Making Sense of the Handset Patent Plays

Microsoft Corp. (Nasdaq: MSFT) has a slew of licensing deals; Google (Nasdaq: GOOG) may soon have Motorola Mobility LLC ; and Apple Inc. (Nasdaq: AAPL) has its own patent portfolio large enough to scare any handset maker. Patent power plays are turning the mobile market into a complex and highly litigious space.

The handset market appears to be overrun with lawsuits, but consultant and FOSS Patents blogger Florian Mueller says that litigation is the exception, and licensing is the norm. Every day, there are deals being done behind closed doors. But, lately, as competition has increased, mobile device makers have taken it to the courtroom. (See Handset Makers Air Patent Grievances.)

"A lot of people think a patent is the right to do something, but it's the right to sue someone for doing something," Mueller says. "If you look at what a patent covers, it's an idea or concept. If you implement that idea, you may violate 10 other patents."

Since Android is a relatively new project in an established market, it has to succumb to licensing fees more often than not. The question for Google's ecosystem is whether it can make up for lost time by acquiring Moto's 17,000-patent deep portfolio. (See Google & Moto: Beyond the Patently Obvious.)

It won't be an easy fight. Android handset makers are facing patent battles on two fronts: against Apple, which does not have a track record of licensing, wanting instead to block companies from selling devices or cause them to modify designs, and against Microsoft, which simply wants to collect as much in licensing fees as it can.

Thursday's news that both Acer Inc. and ViewSonic Corp. have signed on as Microsoft licensees rather than wait for Google's supposed shield doesn't bode well for the Android ecosystem. Likewise, Moto hasn't been immune to lawsuits after the merger was announced either.

Patents & posturing
Here's a snapshot of the handset makers' latest shake-ups and patent holdings that suggest the patent warring won't be over anytime soon.

  • Microsoft has exerted its patent power to reach licensing deals with several companies including High Tech Computer Corp. (HTC) (Taiwan: 2498), Velocity Micro, Itronix, and now Acer and ViewSonic for patents related to Android smartphones and tablets -- and Chrome devices too for ViewSonic.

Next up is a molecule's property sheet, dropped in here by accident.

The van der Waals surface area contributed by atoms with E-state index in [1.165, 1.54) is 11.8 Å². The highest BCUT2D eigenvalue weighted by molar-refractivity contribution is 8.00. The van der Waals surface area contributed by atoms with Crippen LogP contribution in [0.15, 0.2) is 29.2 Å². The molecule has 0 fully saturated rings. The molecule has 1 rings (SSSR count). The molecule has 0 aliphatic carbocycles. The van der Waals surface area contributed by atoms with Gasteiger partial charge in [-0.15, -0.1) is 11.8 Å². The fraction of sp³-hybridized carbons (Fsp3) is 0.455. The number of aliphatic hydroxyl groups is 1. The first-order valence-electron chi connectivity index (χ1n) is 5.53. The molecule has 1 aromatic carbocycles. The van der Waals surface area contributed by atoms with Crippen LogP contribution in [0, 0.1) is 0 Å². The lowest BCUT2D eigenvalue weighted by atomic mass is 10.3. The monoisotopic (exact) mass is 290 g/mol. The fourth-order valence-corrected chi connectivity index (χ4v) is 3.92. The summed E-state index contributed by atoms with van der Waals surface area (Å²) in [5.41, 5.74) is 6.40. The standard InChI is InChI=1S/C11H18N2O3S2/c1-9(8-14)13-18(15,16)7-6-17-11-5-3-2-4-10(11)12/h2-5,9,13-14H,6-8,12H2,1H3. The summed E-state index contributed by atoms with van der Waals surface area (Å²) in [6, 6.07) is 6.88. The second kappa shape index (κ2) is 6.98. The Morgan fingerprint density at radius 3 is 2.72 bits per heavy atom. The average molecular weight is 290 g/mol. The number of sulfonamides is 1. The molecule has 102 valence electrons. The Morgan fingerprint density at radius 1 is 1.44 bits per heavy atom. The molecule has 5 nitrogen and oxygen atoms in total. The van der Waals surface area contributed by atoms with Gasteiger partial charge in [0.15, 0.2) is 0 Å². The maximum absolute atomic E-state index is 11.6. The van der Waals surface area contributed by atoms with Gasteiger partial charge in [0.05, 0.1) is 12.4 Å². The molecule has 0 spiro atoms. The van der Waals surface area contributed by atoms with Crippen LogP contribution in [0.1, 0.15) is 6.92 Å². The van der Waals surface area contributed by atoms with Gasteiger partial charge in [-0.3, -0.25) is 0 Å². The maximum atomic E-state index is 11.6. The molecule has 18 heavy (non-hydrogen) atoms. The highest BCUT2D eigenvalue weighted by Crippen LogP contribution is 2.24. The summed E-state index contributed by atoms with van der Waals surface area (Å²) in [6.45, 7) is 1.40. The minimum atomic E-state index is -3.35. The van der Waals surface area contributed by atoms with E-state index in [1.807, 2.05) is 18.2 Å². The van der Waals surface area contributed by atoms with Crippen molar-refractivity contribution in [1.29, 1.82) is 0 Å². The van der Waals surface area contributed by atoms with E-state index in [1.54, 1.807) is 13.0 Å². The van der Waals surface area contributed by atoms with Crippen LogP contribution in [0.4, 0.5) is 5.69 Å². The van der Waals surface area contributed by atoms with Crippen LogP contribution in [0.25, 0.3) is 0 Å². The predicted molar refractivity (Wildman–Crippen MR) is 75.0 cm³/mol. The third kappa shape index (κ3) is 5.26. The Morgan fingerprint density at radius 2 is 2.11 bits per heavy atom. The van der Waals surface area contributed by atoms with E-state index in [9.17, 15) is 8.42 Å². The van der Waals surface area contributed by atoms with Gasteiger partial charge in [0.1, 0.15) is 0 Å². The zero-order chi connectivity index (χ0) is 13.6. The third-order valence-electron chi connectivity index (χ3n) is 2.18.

Microsoft is currently suing Motorola and Barnes & Noble, amongst others, for patent infringement. (See Microsoft Takes Moto Back to Court and What Google-Moto Means for Microsoft.)

  • Samsung Corp. has about 100,000 patents worldwide, and 28,000 in the U.S. alone, Mueller estimates. The South Korean company is currently engaged in around 20 lawsuits with Apple in 12 countries, with the latest activity in Japan. (See Apple Rains on Japan's LTE Tab Parade, Apple vs. Android Patent Spat Goes Global, Samsung Tries to Block Apple Sales in the US, Apple Escalates Samsung Lawsuit and Apple Sues Samsung for iCopying.)

  • HTC is suing Apple, borrowing Google's patents it won less than a year ago. Bloomberg, citing U.S. Patent and Trademark Office records, says that Google is lending HTC four patents originating from Motorola, three from Openwave Systems Inc. (Nasdaq: OPWV) and two from Palm Inc. . HTC also has some patents of its own through several recent acquisitions. (See Apple Wins Patent Victory Over HTC, Google Slams Android Patent Attackers, HTC Buys a Patent Power Play and Apple Sues HTC.)

  • Nokia Corp. (NYSE: NOK) has around 11,000 patent families, Mueller says, which suggests one invention patented in multiple jurisdictions. It is one of the only companies to have won against Apple, which now pays the Finnish handset maker licensing fees. (See Nokia Fires Volley at Apple's iPhone .)

    — Sarah Reedy, Senior Reporter, Light Reading Mobile

  • sarahthomas1011 12/5/2012 | 4:54:22 PM
    re: Making Sense of the Handset Patent Plays

    Looks like Apple's lack of negotiating paid off in Germany. It won against Samsung to ban all Galaxy Tab sales from retailers in the market. Ouch.


    Parikshitandhare 12/5/2012 | 4:54:16 PM
    re: Making Sense of the Handset Patent Plays

    The war, as we see, is heating up. Hope it's not a one sided battle with Apple taking away everything from everyone.

    Can Google/Microsoft challenge the mammoth that is Apple..??

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